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Google’s central system for managing compute resources is called Borg. On Borg, millions of Linux containers process a wide variety of workloads. When a new application is spun up, Borg provides that application with the resources it needs.
Workloads at Google usually fall into one of two distinct categories: long-running application workloads (such as Gmail) and batch workloads (such as a MapReduce job). In the early days of Google, the long-lived workloads were scheduled onto a system called “BabySitter” and the batch workloads were scheduled onto a system called “Global Work Queue.”
Borg was the first cluster manager at Google designed to service both long-running and batch workloads from a single system. The second cluster manager at Google was Omega, a project that was created to improve the engineering behind Borg. The innovations of Omega improved efficiency and architecture of Borg.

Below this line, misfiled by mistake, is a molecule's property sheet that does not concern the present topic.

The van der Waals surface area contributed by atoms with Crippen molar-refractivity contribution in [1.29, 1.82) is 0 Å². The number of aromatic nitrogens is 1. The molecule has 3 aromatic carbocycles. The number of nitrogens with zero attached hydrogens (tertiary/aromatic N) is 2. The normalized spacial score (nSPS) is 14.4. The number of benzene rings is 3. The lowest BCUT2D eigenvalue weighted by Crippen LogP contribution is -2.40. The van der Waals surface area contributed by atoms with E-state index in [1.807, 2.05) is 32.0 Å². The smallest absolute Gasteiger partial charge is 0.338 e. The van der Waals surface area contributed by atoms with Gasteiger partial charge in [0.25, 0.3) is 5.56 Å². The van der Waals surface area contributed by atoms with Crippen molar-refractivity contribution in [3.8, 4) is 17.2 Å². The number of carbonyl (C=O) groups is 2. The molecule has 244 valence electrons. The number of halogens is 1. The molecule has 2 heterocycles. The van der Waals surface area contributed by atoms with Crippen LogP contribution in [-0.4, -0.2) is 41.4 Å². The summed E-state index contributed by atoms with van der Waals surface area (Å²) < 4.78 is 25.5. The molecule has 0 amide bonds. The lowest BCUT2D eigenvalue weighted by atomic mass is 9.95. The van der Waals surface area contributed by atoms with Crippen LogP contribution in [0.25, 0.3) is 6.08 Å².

More recently, Kubernetes was created as an open source implementation of the ideas pioneered in Borg and Omega. Google has also built a Kubernetes as a service offering that companies use to run their infrastructure in the same way that Google does.
Brian Grant is an engineer at Google who has seen the iteration of all three cluster management systems that have come out of Google. He joins the show to discuss how the workloads at Google have changed over time, and how his perspective on how to build and architect distributed systems has evolved. Full disclosure: Google is a sponsor of Software Engineering Daily.
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